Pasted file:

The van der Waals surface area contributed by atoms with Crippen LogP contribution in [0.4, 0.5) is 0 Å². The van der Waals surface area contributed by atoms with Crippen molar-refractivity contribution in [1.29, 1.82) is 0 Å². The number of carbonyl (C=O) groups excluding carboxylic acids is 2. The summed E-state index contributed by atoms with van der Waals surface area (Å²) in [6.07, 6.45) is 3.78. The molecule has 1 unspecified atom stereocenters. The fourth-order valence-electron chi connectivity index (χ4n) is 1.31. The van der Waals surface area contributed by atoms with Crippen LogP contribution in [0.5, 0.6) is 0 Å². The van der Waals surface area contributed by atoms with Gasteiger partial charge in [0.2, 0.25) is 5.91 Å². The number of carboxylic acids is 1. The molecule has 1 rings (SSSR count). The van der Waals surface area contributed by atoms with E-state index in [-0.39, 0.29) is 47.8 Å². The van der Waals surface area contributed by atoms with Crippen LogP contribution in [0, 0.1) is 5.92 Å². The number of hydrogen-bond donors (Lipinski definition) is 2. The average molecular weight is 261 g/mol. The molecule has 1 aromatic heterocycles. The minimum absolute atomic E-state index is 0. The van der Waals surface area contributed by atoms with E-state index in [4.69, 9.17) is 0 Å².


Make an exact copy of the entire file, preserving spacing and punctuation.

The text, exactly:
The van der Waals surface area contributed by atoms with Crippen LogP contribution in [0.4, 0.5) is 0 Å². The van der Waals surface area contributed by atoms with Crippen molar-refractivity contribution in [1.29, 1.82) is 0 Å². The number of carbonyl (C=O) groups excluding carboxylic acids is 2. The summed E-state index contributed by atoms with van der Waals surface area (Å²) in [6.07, 6.45) is 3.78. The molecule has 1 unspecified atom stereocenters. The fourth-order valence-electron chi connectivity index (χ4n) is 1.31. The van der Waals surface area contributed by atoms with Crippen LogP contribution in [0.5, 0.6) is 0 Å². The van der Waals surface area contributed by atoms with Gasteiger partial charge in [0.2, 0.25) is 5.91 Å². The number of carboxylic acids is 1. The molecule has 1 rings (SSSR count). The van der Waals surface area contributed by atoms with E-state index in [-0.39, 0.29) is 47.8 Å². The van der Waals surface area contributed by atoms with Crippen LogP contribution in [0, 0.1) is 5.92 Å². The number of hydrogen-bond donors (Lipinski definition) is 2. The average molecular weight is 261 g/mol. The molecule has 1 aromatic heterocycles. The minimum absolute atomic E-state index is 0. The van der Waals surface area contributed by atoms with E-state index in [4.69, 9.17) is 0 Å².